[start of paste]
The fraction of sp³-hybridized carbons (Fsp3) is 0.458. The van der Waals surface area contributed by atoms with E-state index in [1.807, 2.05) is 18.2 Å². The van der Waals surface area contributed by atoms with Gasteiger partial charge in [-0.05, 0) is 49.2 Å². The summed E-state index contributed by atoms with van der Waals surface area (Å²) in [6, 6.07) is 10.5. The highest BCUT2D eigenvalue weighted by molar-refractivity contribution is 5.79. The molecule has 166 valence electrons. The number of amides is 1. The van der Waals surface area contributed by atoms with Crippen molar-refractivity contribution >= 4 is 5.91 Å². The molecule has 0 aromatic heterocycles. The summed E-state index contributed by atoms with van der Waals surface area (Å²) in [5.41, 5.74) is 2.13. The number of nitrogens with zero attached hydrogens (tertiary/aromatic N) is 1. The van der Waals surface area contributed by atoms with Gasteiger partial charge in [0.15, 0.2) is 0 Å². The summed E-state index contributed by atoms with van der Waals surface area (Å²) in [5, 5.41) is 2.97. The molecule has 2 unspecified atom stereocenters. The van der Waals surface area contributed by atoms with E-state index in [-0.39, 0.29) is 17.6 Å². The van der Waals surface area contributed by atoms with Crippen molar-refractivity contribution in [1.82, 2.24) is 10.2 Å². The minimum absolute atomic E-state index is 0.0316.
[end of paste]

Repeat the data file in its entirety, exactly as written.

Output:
The fraction of sp³-hybridized carbons (Fsp3) is 0.458. The van der Waals surface area contributed by atoms with E-state index in [1.807, 2.05) is 18.2 Å². The van der Waals surface area contributed by atoms with Gasteiger partial charge in [-0.05, 0) is 49.2 Å². The summed E-state index contributed by atoms with van der Waals surface area (Å²) in [6, 6.07) is 10.5. The highest BCUT2D eigenvalue weighted by molar-refractivity contribution is 5.79. The molecule has 166 valence electrons. The number of amides is 1. The van der Waals surface area contributed by atoms with Crippen molar-refractivity contribution >= 4 is 5.91 Å². The molecule has 0 aromatic heterocycles. The summed E-state index contributed by atoms with van der Waals surface area (Å²) in [5.41, 5.74) is 2.13. The number of nitrogens with zero attached hydrogens (tertiary/aromatic N) is 1. The van der Waals surface area contributed by atoms with Gasteiger partial charge in [0.15, 0.2) is 0 Å². The summed E-state index contributed by atoms with van der Waals surface area (Å²) in [5, 5.41) is 2.97. The molecule has 2 unspecified atom stereocenters. The van der Waals surface area contributed by atoms with E-state index in [-0.39, 0.29) is 17.6 Å². The van der Waals surface area contributed by atoms with Crippen molar-refractivity contribution in [1.82, 2.24) is 10.2 Å². The minimum absolute atomic E-state index is 0.0316.